The sculpt is mostly excellent. The face, to me at least, seems a little off but at least you can cover it in the best-ever Skiff helmet. The holster is a little chunky, but hey, it's a holster. The sculpt and overall deco is excellent, as the metal is a little weathered, and the look of the pants is just perfect. Since they painted the pants rather than molding the legs in tan, they reflect the light in such a way that looks a kajillion times better than it might have otherwise. The figure could stand to be a little dirtier given that it's a character from the desert and from Jabba's fairly filthy palace, but hey, you can always add your own dirt. This is a solid, fun figure that you owe yourself to buy if you're a fan of Jabba's Palace. I'd almost suggest getting two or three and leaving the helmets on to use as generic guards. It's slick, get one.

Collector's Notes: This is a pretty good figure, so Hasbro keeps it in circulation. In 2003, it came out in a Saga package. Later in the year, it was rereleased in Original Trilogy Collection packaging. And later, in 2007, it came out in a Battle Pack for what seems to be the final release. The individual carded ones have better paint jobs and a display base, so if you have to pick, go get one of those.


Day 524: October 12, 2007

Thursday, October 11, 2007

Star Wars Figure of the Day: Day 523: General Grievous

GENERAL GRIEVOUS Sneak Preview!
Revenge of the Sith Sneak Preview
Item No.:
Asst. 85172 No. 85382
Number: 1 of 4
Includes: Blaster, cape, lightsaber
Action Feature: n/a
Retail: $5.99
Availability: Spring 2005
Appearances: Revenge of the Sith

Bio: General Grievous is a brilliant military fighter and commander of the droid armies. He was trained in lightsaber combat by the Sith Lord Darth Tyranus, making him a particularly deadly opponent for the Jedi. (Taken from the figure's cardback.)

Image: Adam's toy room.

Commentary: Sure he's short, and yes, he's the wrong color, and no, he can't stand up too well. But he's the first General Grievous, designed before the movie was done and before anyone really got to see him in action. With swivel wrists, ball knees, and some of the typical articulation, it'd be a good figure-- but not great. The cape tends to fall off, and the same sculpt has been used for several other, better painted versions of the figure. As such, the main reason to get this one is because it was the first release. The sculpt is very good, as the figure looks mean, has a great cape, very good deco, and pretty much all the parts you'd need for a good toy. Unfortunately, by not standing well or holding together perfectly, it stops being fun real quick. As a display piece, if properly propped up, it's great. As a carded figure, it's a good item. But as a toy, and your only Grievous? Keep looking. Hasbro still has a lot of room to improve this one.

Collector's Notes: A nearly identical (but slightly dirtier) figure was rereleased in the Jedi vs. Sith Battle Pack in late 2005. It's a fairly solid figure but, sadly, is not the perfect, taller, super-poseable, cloth-caped figure people wanted.


Day 523: October 11, 2007

Wednesday, October 10, 2007

Star Wars Figure of the Day: Day 522: Emperor Palpatine (Holographic)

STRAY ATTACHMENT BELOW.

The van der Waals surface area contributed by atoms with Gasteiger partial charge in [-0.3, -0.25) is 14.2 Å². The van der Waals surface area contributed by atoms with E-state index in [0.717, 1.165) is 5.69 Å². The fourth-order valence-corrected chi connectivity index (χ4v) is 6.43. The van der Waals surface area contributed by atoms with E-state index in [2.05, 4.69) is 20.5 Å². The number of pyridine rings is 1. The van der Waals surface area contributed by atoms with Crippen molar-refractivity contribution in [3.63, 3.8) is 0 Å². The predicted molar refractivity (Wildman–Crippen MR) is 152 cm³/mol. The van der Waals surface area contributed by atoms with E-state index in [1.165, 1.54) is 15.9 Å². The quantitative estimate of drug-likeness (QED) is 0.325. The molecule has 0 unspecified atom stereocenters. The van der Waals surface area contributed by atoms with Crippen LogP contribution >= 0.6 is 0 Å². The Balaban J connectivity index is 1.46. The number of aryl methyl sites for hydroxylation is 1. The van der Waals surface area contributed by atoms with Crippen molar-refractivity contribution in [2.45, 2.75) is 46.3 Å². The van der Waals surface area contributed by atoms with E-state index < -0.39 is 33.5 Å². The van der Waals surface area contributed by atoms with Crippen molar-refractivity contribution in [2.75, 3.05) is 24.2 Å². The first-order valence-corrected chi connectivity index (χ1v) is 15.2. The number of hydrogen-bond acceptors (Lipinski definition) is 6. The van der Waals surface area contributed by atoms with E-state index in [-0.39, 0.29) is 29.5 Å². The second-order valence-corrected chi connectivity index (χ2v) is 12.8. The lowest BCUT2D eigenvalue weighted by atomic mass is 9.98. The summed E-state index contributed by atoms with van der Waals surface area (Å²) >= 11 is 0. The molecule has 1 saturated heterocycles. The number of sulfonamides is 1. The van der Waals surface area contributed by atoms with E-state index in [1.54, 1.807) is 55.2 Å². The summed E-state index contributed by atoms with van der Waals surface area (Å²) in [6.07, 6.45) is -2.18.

HOLOGRAPHIC EMPEROR Toys "R" Us Exclusive
Revenge of the Sith Toys "R" Us Exclusive
Item No.:
No. 85992
Number: n/a
Includes: Force lightning, Force blast, lightsaber, removable hood
Action Feature: Spring-loaded firing projectiles
Retail: $9.99 or gift with purchase
Availability: Fall 2005
Appearances: Revenge of the Sith

Bio: A scheming, cold, and calculating Sith Lord, Emperor Palpatine rises to power and all but eliminates the Jedi Knights. His pupil, Darth Vader, communicates with his master via holographic image transmissions. Together, they strive to crush anyone who stands in the way of their new Galactic Empire. (Taken from the figure's cardback.)

Image: Adam's toy room.

Commentary: One thing particularly interesting about this Holographic Emperor figure is the name-- on the front of the package, it just says simply that. No "Palpatine," no "Sidious," just simply "Holographic Emperor." The figure is nearly identical to the 2005 Emperor figure released just months prior, but this one is completely clear and devoid of paint-- in other words, a great way for Hasbro to make a buck off of us with little to no new development costs. The figure has decent articulation, and so far, it's been fairly sturdy. I haven't seen any discolored figures (which does sometimes happen with clear figures, especially Kenner's Ambush Predator mail-in) nor have I heard of much in the way of breaking. It's a solid product, but it's also the third holographic Palpatine. Hasbro did one in 2000, another in 2004, and this one in 2005. The detail is decent for a holographic figure, although some painted details couldn't hurt-- those holographs weren't totally transparent and without definition. There were dark spots and light spots, too, and a little paint could have made this a totally awesome figure. However, let's not kid ourselves-- holographic figures exist mostly to be a cheap, quick-to-develop product which is both "new" and uses no new tooling. For that, Hasbro did a great job here-- but yeah, as always, it could've been better. And there's the issue of price.